Samsung even achieved a black-to-gray response time of less than 20msec in the SyncMaster 710T, but this is a single case where the maximum response time closely complies with the specification. In all the other matrices tested in our laboratory, the advantage of fast matrices on black-gray transitions is small (2-3 milliseconds compared to previous-generation matrices). In other words, you are going to find that a 16msec matrix is not 1.5 times faster than a 25msec one, and a 12msec matrix is not 1.33 times faster than a 16msec one – the difference is smaller.

Anyway, the steady improvement of the response time, although not as big as you might guess from the numbers the manufacturers are specifying, is a good thing overall. Right now, 25msec matrices are completely ousted out of the market, and 16msec models are ruling it (I mean the TN+Film technology only here). And 12msec matrices are coming up, followed by 8msec ones. But still, even with this response time, LCD matrices have a long way to CRT monitors. For the ghosting effect in moving images to vanish completely, a response time of 4msec is necessary, and in the whole range of colors rather than on black-to-white transitions only.

Above, I was expressing my complaints about the marketing folk from the manufacturing companies emphasizing one matrix parameter – its response time – silencing the rest of them. Now let me correct this situation.

First, the matrix has viewing angles. The problem of the early 16msec matrices was in awfully small viewing angles, which prevented the user from working normally. Even sitting motionlessly and looking at the center of the screen perpendicularly you could see that the top of the screen was much darker than its bottom, and colors were yellowish at the sides. By the way, this thing – a strong darkening of the image when it is viewed from below – unmistakably distinguishes a TN matrix from the other types, which have no such defect.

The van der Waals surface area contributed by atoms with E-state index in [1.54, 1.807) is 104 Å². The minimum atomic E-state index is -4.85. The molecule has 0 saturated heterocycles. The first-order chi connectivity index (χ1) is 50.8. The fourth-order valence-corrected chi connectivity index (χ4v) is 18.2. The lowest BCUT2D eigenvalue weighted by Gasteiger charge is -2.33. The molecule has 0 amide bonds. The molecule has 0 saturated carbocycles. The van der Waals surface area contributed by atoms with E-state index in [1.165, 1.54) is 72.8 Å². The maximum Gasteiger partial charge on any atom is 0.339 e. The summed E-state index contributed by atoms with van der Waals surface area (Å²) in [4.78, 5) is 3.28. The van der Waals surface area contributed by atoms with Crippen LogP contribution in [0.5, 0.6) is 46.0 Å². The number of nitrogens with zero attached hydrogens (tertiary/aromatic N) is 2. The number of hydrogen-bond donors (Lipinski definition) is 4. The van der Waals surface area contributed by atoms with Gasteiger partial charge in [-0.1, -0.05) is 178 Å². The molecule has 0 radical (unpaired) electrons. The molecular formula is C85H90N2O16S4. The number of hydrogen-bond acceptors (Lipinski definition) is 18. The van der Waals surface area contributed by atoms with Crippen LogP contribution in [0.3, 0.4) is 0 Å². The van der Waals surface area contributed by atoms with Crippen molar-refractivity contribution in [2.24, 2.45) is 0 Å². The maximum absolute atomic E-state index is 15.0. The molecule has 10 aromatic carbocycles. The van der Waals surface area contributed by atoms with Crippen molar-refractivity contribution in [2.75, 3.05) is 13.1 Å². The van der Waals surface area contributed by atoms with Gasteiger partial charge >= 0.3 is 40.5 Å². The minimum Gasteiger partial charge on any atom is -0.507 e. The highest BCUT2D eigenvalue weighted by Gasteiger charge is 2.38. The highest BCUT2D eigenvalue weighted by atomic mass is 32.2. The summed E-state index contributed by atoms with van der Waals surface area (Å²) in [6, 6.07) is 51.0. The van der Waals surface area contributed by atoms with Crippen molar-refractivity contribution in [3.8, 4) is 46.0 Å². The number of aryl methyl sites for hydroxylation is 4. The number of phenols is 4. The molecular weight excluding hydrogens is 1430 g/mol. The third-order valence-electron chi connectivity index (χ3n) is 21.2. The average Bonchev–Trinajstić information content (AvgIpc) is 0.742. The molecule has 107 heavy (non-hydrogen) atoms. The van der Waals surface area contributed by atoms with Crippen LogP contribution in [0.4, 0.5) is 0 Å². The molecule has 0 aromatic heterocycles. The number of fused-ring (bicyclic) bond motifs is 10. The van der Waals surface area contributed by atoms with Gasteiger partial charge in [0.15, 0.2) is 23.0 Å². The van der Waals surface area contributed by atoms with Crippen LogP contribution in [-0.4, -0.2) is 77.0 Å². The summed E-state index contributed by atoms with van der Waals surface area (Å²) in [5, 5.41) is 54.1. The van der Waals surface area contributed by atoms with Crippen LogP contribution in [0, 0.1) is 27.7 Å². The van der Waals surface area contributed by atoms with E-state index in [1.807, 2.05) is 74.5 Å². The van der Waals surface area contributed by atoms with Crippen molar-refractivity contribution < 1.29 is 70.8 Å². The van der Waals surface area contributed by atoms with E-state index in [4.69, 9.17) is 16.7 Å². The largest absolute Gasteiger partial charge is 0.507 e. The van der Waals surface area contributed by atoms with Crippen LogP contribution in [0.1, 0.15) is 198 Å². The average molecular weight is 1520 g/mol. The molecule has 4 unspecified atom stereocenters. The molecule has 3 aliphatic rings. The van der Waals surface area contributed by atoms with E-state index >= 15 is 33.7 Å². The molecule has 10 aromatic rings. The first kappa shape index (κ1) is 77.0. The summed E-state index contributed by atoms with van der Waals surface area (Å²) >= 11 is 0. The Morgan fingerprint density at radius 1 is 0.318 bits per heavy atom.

Of course, some improvements have been made since. The horizontal viewing angles are now wide enough for you to sit before the screen with your friend without complaining at the “impure” white color; the vertical angles aren’t provoking any big discomfort too, although the vertical irregularity of the screen brightness is still visible even in the best samples. Unfortunately, the manufacturers of monitors on TN matrices, trying to match the competitive matrix types in this parameter at least on paper now often declare the viewing angles measured by the fall of the contrast ratio to 5:1 rather than to 10:1. This way TN matrices acquired 160-degree angles into their specs, without any real improvements. I want to warn you once again and remind you the above-described method of measuring the viewing angles. A true specified angle of 140 degrees doesn’t mean that its defects are only visible “when you are looking at it from under the desk” or “dance before it when working” as some users think, because visible distortions of the image appear much sooner before you reach those specified angles. The number “140 degrees” means you’ll see strong image distortion when looking at the screen at such an angle. For example, the vertical irregularity of brightness is visible in a TN matrix whatever position you choose before the monitor, so if this matters to you, a monitor on a TN matrix would be the worst choice you could make.

Then, the contrast ratio of TN matrices is not ideal, either. Although many manufactures declare a contrast ratio of about 500:1, the real contrast ratio seldom exceeds 300:1, some rare samples getting as high as 400:1. In practice this means that you can’t get a good black color on a TN-matrix monitor, and the black background on the screen will look highlighted if you’re in a dim room (for example, when you’re watching a movie). I should note, however, that the contrast ratio of matrices depends heavily on the manufacturer. For example, the latest matrices from Samsung have a standard contrast ratio of 300…400:1, while matrices from Chunghwa Picture Tubes (CPT) often have a deplorable contrast, so monitors on them can only be recommended as inexpensive office devices.